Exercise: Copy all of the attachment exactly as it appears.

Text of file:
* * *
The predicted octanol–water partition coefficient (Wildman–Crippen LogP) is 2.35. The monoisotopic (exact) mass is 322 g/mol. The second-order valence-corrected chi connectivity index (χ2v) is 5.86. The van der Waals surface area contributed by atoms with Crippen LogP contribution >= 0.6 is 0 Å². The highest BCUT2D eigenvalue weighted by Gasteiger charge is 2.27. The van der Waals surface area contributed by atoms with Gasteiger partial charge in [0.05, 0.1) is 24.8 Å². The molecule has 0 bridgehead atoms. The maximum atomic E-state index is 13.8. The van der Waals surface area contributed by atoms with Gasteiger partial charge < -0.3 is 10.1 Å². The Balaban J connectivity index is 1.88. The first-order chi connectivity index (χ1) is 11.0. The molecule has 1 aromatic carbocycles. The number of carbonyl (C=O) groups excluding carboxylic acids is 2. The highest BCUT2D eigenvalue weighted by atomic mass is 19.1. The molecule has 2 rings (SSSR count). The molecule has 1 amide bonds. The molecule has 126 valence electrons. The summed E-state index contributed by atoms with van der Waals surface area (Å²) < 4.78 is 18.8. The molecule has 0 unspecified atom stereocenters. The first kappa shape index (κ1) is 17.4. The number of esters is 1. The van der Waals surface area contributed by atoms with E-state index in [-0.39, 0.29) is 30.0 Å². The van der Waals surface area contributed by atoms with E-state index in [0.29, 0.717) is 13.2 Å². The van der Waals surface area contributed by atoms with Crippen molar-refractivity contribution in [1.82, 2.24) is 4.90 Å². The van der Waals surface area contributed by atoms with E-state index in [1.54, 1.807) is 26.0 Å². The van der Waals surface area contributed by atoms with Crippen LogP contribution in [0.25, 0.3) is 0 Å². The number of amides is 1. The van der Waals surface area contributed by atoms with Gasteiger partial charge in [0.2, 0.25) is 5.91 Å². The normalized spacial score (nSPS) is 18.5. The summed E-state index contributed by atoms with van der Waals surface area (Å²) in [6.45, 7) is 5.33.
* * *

The predicted octanol–water partition coefficient (Wildman–Crippen LogP) is 2.35. The monoisotopic (exact) mass is 322 g/mol. The second-order valence-corrected chi connectivity index (χ2v) is 5.86. The van der Waals surface area contributed by atoms with Crippen LogP contribution >= 0.6 is 0 Å². The highest BCUT2D eigenvalue weighted by Gasteiger charge is 2.27. The van der Waals surface area contributed by atoms with Gasteiger partial charge in [0.05, 0.1) is 24.8 Å². The molecule has 0 bridgehead atoms. The maximum atomic E-state index is 13.8. The van der Waals surface area contributed by atoms with Gasteiger partial charge < -0.3 is 10.1 Å². The Balaban J connectivity index is 1.88. The first-order chi connectivity index (χ1) is 11.0. The molecule has 1 aromatic carbocycles. The number of carbonyl (C=O) groups excluding carboxylic acids is 2. The highest BCUT2D eigenvalue weighted by atomic mass is 19.1. The molecule has 2 rings (SSSR count). The molecule has 1 amide bonds. The molecule has 126 valence electrons. The summed E-state index contributed by atoms with van der Waals surface area (Å²) < 4.78 is 18.8. The molecule has 0 unspecified atom stereocenters. The first kappa shape index (κ1) is 17.4. The number of esters is 1. The van der Waals surface area contributed by atoms with E-state index in [-0.39, 0.29) is 30.0 Å². The van der Waals surface area contributed by atoms with E-state index in [0.29, 0.717) is 13.2 Å². The van der Waals surface area contributed by atoms with Crippen molar-refractivity contribution in [1.82, 2.24) is 4.90 Å². The van der Waals surface area contributed by atoms with E-state index in [1.54, 1.807) is 26.0 Å². The van der Waals surface area contributed by atoms with Crippen LogP contribution in [0.25, 0.3) is 0 Å². The number of amides is 1. The van der Waals surface area contributed by atoms with Gasteiger partial charge in [0.2, 0.25) is 5.91 Å². The normalized spacial score (nSPS) is 18.5. The summed E-state index contributed by atoms with van der Waals surface area (Å²) in [6.45, 7) is 5.33.